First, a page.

Posted by Lexington Green on November 27th, 2007 (All posts by Lexington Green)
And it won’t be. As this writer tells it, “what gets my adrenalin flowing is the words Roman Catholic.”
For us English, hostility sprang from ancient politics. The little history I learned at school taught me of Mary Tudor, the bigot whose five-year reign saw some 300 Protestants put to death; of papal efforts to unthrone the queen of England, her successor Elizabeth I; of Catholic Spain and its Armada; of Catholic Guy Fawkes plotting to blow up Parliament; of James II trying to reinstate his Catholicism in a country that had rejected it. Why all this should matter 300 or 400 years later I did not ask.
All this despite having “no perceptible faith”, yet he still has his “childhood prejudices”.
I don’t think this visceral hostility is sensible, let alone in an unbeliever. No one is trying to ram Catholicism down my throat. Yet, however little it may affect my actions, my prejudice is a fact—after 60-odd years, in a man reasonably educated, still tolerably intelligent, in a largely secular society, in the 21st century.
Some years ago the German ambassador to the UK complained that the British had made World War II the “core of their national identity”. But he was wrong. Anti-Catholicism is the core of British national identity, despite being a post-Christian, non-believing, non-church-going country.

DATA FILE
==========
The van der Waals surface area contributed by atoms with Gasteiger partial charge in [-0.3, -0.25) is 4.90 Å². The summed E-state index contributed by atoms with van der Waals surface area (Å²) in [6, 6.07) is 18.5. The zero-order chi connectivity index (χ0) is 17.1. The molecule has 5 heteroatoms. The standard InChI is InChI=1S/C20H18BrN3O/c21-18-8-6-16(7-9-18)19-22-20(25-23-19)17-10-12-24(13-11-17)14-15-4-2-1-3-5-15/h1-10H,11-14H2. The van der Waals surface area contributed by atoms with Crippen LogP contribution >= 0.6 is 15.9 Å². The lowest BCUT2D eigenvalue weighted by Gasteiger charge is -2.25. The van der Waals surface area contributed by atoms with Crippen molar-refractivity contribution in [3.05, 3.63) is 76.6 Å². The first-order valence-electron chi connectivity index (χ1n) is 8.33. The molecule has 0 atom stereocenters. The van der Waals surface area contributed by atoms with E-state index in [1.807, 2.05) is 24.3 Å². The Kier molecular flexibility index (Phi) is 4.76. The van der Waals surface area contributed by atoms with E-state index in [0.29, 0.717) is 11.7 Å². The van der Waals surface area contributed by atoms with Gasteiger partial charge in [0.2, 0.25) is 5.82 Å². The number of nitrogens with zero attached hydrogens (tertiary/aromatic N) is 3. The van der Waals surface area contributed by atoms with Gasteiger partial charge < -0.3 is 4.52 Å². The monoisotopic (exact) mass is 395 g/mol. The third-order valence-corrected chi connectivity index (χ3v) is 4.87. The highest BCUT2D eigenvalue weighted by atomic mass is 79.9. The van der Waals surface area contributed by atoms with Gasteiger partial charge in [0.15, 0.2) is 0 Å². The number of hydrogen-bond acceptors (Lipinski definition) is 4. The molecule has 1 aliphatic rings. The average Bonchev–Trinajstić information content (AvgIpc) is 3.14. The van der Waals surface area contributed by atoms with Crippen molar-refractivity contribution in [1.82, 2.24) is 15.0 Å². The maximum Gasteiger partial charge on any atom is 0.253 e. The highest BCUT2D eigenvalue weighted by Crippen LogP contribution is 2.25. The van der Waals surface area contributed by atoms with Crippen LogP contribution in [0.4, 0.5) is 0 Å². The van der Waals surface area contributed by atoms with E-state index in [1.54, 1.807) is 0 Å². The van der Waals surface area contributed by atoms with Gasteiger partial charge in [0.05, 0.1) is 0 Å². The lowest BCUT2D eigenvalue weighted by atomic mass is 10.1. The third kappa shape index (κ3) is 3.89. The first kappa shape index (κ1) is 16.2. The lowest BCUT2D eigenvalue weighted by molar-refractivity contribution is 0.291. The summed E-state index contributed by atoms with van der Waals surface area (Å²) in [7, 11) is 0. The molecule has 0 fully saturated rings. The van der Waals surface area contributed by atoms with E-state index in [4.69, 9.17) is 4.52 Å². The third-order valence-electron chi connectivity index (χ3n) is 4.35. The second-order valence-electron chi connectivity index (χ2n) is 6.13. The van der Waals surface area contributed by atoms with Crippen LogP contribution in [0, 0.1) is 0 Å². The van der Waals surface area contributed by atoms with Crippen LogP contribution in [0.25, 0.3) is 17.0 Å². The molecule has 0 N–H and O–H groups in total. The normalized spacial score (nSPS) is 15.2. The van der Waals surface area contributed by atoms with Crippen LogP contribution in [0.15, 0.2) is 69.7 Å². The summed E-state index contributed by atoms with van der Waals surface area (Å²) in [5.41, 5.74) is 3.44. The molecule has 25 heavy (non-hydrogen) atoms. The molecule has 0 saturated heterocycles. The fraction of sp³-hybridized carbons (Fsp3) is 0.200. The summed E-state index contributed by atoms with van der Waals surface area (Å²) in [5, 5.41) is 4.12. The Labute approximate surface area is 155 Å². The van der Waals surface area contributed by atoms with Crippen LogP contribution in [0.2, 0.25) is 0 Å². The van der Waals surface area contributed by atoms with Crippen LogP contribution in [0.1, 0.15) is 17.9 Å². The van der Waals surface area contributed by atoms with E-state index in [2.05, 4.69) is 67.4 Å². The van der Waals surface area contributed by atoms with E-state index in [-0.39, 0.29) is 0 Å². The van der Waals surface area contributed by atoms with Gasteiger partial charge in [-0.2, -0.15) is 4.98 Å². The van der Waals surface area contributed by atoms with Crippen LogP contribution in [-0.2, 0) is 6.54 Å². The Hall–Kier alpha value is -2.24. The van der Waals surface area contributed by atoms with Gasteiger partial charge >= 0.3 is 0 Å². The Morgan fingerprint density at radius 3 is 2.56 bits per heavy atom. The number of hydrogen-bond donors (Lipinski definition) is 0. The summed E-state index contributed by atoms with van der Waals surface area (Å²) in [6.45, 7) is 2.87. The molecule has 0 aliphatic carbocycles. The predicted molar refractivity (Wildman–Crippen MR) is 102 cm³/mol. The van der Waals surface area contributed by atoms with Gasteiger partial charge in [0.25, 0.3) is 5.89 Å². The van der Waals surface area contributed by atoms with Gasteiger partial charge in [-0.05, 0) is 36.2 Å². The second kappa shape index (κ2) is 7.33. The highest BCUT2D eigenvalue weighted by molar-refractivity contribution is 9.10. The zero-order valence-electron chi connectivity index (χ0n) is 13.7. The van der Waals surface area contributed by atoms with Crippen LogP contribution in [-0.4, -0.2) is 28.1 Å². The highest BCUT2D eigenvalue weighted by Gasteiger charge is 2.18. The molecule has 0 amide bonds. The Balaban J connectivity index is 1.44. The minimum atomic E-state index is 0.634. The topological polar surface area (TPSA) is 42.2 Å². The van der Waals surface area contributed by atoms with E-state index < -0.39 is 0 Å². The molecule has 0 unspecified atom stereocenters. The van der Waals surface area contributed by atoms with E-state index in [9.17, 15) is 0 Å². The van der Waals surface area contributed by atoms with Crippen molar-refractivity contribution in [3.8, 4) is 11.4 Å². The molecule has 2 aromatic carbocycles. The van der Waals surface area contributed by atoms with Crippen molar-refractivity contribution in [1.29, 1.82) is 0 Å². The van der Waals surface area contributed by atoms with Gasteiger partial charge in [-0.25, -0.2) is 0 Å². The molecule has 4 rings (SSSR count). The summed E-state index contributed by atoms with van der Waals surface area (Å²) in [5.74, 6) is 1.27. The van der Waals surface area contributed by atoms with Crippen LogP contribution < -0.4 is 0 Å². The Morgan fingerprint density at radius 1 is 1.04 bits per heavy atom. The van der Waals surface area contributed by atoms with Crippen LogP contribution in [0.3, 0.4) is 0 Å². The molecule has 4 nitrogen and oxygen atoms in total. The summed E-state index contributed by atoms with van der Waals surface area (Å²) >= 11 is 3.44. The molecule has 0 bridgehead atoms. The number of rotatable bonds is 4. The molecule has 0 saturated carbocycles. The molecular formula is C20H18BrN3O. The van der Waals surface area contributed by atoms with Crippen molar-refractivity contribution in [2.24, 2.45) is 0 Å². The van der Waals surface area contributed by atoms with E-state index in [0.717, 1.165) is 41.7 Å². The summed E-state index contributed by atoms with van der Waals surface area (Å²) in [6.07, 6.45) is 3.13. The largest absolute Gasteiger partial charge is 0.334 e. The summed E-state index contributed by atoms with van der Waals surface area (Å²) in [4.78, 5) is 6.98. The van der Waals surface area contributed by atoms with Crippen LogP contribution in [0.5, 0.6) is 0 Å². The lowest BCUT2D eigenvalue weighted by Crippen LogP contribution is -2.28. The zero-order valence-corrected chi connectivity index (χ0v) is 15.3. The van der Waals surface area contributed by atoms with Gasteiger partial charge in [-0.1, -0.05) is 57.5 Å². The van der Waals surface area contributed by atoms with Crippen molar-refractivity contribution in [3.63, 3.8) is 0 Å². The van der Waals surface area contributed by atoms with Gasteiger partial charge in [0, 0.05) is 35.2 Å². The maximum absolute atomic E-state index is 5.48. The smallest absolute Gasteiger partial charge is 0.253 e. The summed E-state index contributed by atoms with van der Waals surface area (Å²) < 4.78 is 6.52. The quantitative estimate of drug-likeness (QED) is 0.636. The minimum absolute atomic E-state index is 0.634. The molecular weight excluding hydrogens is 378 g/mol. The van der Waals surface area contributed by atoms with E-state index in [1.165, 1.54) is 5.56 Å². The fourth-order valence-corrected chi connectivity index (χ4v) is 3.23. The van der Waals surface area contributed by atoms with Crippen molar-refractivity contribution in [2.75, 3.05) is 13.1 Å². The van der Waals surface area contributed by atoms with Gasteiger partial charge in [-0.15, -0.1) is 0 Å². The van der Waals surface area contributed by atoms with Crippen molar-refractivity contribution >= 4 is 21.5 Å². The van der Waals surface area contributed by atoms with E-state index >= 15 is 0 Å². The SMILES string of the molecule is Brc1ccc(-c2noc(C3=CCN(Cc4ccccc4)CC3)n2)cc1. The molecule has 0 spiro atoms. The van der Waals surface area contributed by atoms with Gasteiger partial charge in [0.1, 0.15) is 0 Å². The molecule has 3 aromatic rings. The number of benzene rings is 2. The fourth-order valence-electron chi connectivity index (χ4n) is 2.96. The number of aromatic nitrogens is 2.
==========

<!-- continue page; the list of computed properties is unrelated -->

The author concludes:
There are warnings in this for people like me who see human reason and conscience as better guides to modern life than are ancient scriptures, however admirable. First, that we too may be leopards. Second, that if our gut feelings are that durable, we are unwise if we discount the strength of other people’s.
That should be uncontroversial. The Sunnis and Shia, to pick one example, are not going to start liking each other any time soon.
But as to Merry Old England, the problem may have a solution. The recent fumbling around about defining its national identity has been interesting. The Labor Government is unlikely to celebrate the burning of the Pope in effigy as a “core value”. Yet there really is a lot in its history and contemporary culture which has value. By rediscovering its heritage of freedom and individualism and enterprise, they would do themselves a lot of good. I can suggest some books.